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he written at any other time. So far as the metre is concerned, Paradise Lost" would have been very different (if we can conceive of it at all), before Shakespeare or after Pope. So far as the general epic form is concerned, Milton would have written something very different had he been contemporary with Chaucer or with Browning. There is much about Milton's literary expression that belongs distinctly to his time and to no other. But so far as the vital qualities of his work are concerned, they are not explained by the development of English Literature.

The true setting for Milton and his work is not so much English Literature as English History. The history of the seventeenth century makes Milton's work much clearer to us than the literature of the seventeenth century. We need to know the history of the rise and fall of the Puritan party in England, we need to know what was the temper and character of the Puritan, before we see clearly how Milton's genius took its actual course and form. Something of such knowledge is the easy possession of every American. We all know something, and generally we have no very false idea, of that remarkable body of men who for their own day were the rulers of England, and for their own day and many a long day more were rulers of that new England which they founded. They were men of strong character, having pre-eminent faults and great virtues. They were men of religion, men to whom the inner life was a matter of vast import. They were men of earnestness, intolerant of frivolity and license, as also of gayety and liberalism. They were, on the whole, high-minded men, magnanimous men, who looked after great things, and strove at least to get at their vital relations. Few of them paid great attention to literature; the Bible was to them not literature but law. But considering the small number of them who turned their attention to letters, they produced a large number of mas, terpieces, namely two. "The Pilgrim's Progress" and Paradise Lost" are both expressions of Puritan idealism,


one in the simple, natural form of a prose allegory, the other in the refined, highly-developed conventionality of an epic. Both, doubtless, have excellences that were rare in the Puritan, and both have faults that were not uncommon with him. But neither of them would have been written as it was written, had it not been for the work done by the Puritan in England.


1. The Relation of the Poem to Milton's Other Work.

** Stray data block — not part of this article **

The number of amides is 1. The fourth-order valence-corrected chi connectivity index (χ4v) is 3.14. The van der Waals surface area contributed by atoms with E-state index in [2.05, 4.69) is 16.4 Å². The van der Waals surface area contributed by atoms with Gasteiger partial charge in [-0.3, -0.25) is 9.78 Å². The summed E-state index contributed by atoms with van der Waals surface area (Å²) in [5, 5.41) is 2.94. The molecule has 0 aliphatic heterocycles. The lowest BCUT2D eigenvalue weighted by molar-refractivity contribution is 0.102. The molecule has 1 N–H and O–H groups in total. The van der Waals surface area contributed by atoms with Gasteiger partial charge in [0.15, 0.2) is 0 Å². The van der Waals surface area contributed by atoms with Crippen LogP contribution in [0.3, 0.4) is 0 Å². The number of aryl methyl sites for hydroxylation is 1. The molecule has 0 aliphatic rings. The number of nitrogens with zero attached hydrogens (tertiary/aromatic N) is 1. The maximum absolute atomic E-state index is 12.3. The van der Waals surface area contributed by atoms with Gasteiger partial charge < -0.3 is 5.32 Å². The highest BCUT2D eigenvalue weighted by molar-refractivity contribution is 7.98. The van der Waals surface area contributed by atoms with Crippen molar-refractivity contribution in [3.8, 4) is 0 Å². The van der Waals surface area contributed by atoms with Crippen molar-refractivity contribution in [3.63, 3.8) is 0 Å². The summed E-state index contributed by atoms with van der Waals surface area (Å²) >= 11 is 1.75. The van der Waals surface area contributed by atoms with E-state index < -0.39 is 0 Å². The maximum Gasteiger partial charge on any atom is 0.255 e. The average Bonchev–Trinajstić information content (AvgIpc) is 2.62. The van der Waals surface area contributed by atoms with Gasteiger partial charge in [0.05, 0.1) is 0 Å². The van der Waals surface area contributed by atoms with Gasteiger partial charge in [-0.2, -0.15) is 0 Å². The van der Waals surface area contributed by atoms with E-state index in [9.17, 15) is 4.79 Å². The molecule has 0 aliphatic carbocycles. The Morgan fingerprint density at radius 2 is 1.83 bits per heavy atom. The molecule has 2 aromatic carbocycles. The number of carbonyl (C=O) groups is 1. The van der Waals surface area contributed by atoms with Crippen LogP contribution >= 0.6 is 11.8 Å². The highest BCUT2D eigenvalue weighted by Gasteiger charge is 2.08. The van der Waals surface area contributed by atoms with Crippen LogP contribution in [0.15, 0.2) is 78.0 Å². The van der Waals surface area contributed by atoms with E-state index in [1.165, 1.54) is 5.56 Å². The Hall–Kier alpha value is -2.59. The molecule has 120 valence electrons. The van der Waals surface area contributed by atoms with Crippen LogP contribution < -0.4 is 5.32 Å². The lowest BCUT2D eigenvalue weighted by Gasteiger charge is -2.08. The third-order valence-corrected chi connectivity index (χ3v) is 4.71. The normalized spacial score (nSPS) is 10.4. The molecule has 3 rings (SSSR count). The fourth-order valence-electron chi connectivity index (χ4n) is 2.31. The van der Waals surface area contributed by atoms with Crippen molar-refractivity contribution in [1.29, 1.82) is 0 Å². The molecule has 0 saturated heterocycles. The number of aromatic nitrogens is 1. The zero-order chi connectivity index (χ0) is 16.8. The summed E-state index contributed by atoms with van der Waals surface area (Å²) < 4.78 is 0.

We shall be able to take a broader view of our two books, and to gain a particular kind of pleasure from them, if we understand clearly, not only the place that they hold in "Paradise Lost," but the place that "Paradise Lost" itself holds among Milton's writings. We know, of course, that it was his greatest poem, but we shall do well also to know what it has to do with his other poems and with his prose writings, if there be any connection, and how far it grew out of the conditions of Milton's life and times. Such knowledge enables us to look at the poem in a particular way. It is not that we cannot enjoy it without knowing; doubtless many people have enjoyed "Paradise Lost" with very little definite knowledge about Milton. The theme, the construction of the poem, the characters, the descriptions, the figures, the language, the feeling,all these things which go to cause the general impression are much the same with or without a knowledge of who Milton was or when he wrote. We could admire the greatness of Milton's conception of Satan, the boldness of his flight from Hell, even if we had no idea of the name of the author. Still, one gains a different kind of pleasure, an added pleasure, by looking at the poem as a part in a larger whole; we are glad to become better acquainted with the poet whom we admire; perhaps here and there we understand a passage better, or a few words, by knowing somewhat

more of the way Milton's mind must have worked in conceiving them.




The most considerable of Milton's poems, besides "Paradise Lost," are Comus," "Paradise Regained," and Samson Agonistes." In these four poems we shall find that there is a curious unity of theme, that Milton had something of the same idea in mind in all of them, varying its presentation in one way or another according to circumstances or necessities. When we think that "Comus and "Paradise Regained" are separated by thirty years of time, we may see how strong, how insistent was this idea. It was, to tell the truth, a question which came close home to every earnest Puritan, with a searching power that dominated every other thought. This idea was the continual antagonism in this world between Good and Evil, or we may call it more shortly the problem of Sin. The questions of Sin and of Salvation, the relation of the Individual, of each man, to God-these were matters over which the Puritans in England and in this country suffered agonies which were almost something new in the world. Milton thought and felt with the great body to which he belonged, and, after the fashion of poets, his thoughts and feelings come to our view in his work.